Residential Property Review – October 2023

Conditions remain challenging

The residential sales market continues to be challenging, according to the latest UK Residential Survey by the Royal Institution of Chartered Surveyors (RICS), with demand, sales, instructions, and prices remaining in negative territory.

At a national level, new buyer enquiries recorded a
net balance of -39% in September, which, although weak, is marginally less negative than the previous month’s reading of -46%.

The listing headline net balance was -17% in September (compared to -26% in August). Agreed sales remain firmly negative, with a national net balance of -37%, but this reading is less downcast than readings of -46% and -45% seen in August and July, respectively.

Looking at twelve-month sales expectations, the outlook is more positive, with a net balance of +3% (up from -5% last time) signalling a much more stable trend in sales volumes emerging over the year ahead.

Rental properties receive 25 tenant enquiries

Over the last two years, average rental prices have continued to rise, and there have been more people looking to rent homes than there have been properties available.

According to Rightmove, the number of tenants looking to move now, compared to 2019, has increased by more than 40%, while the number of available homes to rent has dropped by 35%. Because of this mismatch, letting agents are receiving an average of 25 enquiries from prospective tenants for every home available to rent. This has risen from eight enquiries per property in 2019 and is five more than in May of this year.

Rightmove’s Tim Bannister commented, “The number of new rental properties coming to the market is now at its highest level since the end of last year. While it is likely that there is some way to go before this filters through to rental prices, if the improving trend between supply and demand continues, we could start to see the pace of yearly rent rises slow more significantly than it has been.”

BoE concerns over longer mortgage terms

Consumers are taking out longer mortgages to cope with higher interest rates and living costs, potentially storing up debt troubles in future, the Bank of England (BoE) has said.

According to the central bank’s Financial Policy Committee (FPC), the proportion of mortgages lasting 35 years or more has increased from 4% in the first three months of the year to 12% in the second quarter. The FPC said that longer mortgages account for a small share of total mortgages and “Such lending will be bound by Financial Conduct Authority responsible lending rules requiring lenders to take account of future changes to income and expenditure, such as the borrower retiring, where that is expected to happen during the mortgage term.”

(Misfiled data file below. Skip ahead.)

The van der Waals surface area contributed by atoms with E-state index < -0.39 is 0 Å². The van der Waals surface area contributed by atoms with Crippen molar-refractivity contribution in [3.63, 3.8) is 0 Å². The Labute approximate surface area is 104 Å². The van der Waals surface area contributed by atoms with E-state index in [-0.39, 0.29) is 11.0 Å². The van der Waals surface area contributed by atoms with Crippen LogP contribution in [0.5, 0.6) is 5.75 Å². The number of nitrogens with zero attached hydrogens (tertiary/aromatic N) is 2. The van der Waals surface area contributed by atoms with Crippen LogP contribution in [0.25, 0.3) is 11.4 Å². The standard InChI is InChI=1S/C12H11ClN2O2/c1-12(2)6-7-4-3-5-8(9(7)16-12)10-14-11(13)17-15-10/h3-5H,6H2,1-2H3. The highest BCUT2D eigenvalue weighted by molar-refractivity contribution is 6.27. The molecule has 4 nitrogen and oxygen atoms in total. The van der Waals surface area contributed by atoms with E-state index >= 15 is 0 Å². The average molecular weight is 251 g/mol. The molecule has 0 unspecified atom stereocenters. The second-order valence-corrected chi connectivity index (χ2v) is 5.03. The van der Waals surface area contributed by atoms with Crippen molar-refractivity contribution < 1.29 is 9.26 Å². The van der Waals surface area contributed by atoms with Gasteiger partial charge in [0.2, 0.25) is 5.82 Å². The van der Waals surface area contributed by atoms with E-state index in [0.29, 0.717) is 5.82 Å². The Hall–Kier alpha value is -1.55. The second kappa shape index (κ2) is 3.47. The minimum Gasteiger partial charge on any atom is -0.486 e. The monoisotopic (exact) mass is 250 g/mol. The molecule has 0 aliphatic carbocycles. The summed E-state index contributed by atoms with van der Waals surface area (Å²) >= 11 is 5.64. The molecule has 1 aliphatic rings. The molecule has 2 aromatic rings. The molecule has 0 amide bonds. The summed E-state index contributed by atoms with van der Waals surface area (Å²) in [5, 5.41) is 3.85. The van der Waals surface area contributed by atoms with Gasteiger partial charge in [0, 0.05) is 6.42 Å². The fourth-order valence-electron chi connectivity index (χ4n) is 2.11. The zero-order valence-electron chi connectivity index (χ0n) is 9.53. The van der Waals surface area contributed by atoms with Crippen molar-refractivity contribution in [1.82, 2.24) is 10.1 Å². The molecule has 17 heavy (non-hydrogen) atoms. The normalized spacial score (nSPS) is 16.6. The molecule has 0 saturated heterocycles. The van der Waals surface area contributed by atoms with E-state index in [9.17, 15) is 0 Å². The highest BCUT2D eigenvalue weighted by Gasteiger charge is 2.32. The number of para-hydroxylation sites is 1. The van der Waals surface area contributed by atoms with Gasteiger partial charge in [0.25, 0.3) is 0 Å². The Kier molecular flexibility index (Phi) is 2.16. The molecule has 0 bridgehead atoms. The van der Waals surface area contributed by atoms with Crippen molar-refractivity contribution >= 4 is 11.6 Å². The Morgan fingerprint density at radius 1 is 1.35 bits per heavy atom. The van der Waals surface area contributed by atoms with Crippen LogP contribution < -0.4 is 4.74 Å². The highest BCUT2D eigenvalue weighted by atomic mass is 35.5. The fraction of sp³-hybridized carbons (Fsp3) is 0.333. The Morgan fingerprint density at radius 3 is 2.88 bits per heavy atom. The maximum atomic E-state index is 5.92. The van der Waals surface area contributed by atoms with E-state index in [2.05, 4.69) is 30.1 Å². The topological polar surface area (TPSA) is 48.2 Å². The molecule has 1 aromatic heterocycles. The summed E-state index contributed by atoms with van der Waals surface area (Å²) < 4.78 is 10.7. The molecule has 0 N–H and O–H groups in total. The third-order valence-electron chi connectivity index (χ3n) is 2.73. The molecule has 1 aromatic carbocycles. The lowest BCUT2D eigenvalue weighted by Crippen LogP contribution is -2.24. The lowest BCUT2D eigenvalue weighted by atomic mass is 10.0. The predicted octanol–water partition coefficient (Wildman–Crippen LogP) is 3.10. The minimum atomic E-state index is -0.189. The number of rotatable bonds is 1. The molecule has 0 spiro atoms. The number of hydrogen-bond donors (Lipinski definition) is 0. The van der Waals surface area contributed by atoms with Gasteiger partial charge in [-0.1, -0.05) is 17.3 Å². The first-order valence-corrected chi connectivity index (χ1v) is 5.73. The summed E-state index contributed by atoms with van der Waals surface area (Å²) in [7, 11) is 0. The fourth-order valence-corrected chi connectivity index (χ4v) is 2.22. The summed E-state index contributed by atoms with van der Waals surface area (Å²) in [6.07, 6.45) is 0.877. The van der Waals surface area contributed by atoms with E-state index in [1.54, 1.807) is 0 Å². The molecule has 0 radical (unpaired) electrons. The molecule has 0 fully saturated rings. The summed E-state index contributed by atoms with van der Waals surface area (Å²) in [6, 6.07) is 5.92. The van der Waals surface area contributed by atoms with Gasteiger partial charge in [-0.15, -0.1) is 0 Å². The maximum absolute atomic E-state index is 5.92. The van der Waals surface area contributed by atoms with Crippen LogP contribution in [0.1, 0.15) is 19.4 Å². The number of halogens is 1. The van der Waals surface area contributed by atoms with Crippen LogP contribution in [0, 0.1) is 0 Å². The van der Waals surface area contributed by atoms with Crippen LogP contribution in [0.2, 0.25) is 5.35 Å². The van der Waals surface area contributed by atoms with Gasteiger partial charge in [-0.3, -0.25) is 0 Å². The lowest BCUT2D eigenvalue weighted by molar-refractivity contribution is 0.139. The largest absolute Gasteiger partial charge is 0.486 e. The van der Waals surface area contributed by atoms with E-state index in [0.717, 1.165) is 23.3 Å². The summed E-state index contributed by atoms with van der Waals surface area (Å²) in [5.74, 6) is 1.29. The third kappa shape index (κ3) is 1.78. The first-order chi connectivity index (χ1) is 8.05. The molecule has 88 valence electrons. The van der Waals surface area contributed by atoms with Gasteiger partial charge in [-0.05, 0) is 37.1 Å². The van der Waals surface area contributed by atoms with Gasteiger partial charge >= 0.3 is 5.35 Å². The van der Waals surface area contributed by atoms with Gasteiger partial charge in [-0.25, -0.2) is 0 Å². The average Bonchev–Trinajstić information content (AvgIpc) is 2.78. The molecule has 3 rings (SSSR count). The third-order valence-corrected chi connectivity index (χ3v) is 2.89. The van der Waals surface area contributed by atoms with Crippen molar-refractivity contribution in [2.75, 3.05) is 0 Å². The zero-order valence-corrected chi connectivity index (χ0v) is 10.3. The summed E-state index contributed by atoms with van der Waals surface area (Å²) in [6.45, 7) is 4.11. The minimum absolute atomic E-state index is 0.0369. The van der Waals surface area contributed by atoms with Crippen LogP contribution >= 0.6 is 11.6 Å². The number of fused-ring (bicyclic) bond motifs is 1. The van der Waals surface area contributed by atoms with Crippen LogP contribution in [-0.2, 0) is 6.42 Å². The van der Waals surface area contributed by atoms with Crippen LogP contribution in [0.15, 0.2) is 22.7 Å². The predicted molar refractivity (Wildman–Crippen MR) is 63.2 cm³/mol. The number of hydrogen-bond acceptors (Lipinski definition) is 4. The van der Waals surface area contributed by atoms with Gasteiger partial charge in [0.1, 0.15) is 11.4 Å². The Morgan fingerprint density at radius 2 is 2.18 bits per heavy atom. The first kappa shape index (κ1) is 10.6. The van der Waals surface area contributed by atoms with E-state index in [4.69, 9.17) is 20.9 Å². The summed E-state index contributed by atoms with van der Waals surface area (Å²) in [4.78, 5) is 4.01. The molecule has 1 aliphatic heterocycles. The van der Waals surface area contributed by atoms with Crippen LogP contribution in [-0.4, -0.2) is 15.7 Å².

The UK has a relatively short-term mortgage market compared with some countries, including USA, where the average mortgage term is 23.3 years.

House Prices

Headline statistics

House Price Index (Aug 23)152.6
Average House Price£291,000
Monthly Change0.3%
Annual Change0.2%
  • Average house prices in the UK increased by 0.2% in the year to August 2023
  • On a non-seasonally adjusted basis, average UK house prices increased by 0.3% between July 2023 and August 2023
  • The average price in London was £536,000

Price Change by Region

RegionMonthly ChangeAnnual ChangeAverage Price
England0.2%0.0%£310,000
Northern Ireland1.4%2.7%£174,000
Scotland1.2%1.1%£194,000
Wales-0.1%-0.1%£217,000
East Midlands0.6%0.5%£251,000
East of England-0.7%-1.6%£351,000
London-0.1%-1.4%£536,000
North East1.3%3.6%£165,000
North West0.0%0.4%£216,000
South East-0.1%-0.6%£393,000
South West1.2%-1.1%£328,000
West Midlands Region0.5%1.1%£254,000
Yorkshire0.4%2.2%£213,000

Average monthly price by property type – August 23

Property TypeAnnual Increase

Detached

£458,000

0.8%

Semi-Detached

£283,000

0.9%

Terraced

£237,000

-0.9%

Flat/Maisonette

£233,000

-0.2%

Source – The Land Registry

House market outlook

“Activity levels continue to look subdued compared to recent years, with industry data showing lower levels of new instructions to sell homes and agreed sales. Borrowing costs are the primary factor, given the impact of higher interest rates on mortgage affordability. Against this backdrop, homeowners inevitably become more realistic about their target selling price, reflecting what has increasingly become a buyer’s market.”

Kim Kinnaird, Director, Halifax Mortgages

Contains HM Land Registry data © Crown copyright and database right 2023. This data is licensed under the Open Government Licence v3.0.

All details are correct at the time of writing (19 October 2023)

The Residential Property Review is updated each month.

View last months Property Review Here

It is important to take professional advice before making any decision relating to your personal finances. Information within this document is based on our current understanding and can be subject to change without notice and the accuracy and completeness of
the information cannot be guaranteed. It does not provide individual tailored investment advice and is for guidance only. Some rules may vary in different parts of the UK. We cannot assume legal liability for any errors or omissions it might contain. Levels and bases of, and reliefs from, taxation are those currently applying or proposed and are subject to change; their value depends on the individual circumstances of the investor. No part of this document may be reproduced in any manner without prior permission.

As a mortgage is secured against your house it may be repossessed if you do not keep up with mortgage repayments.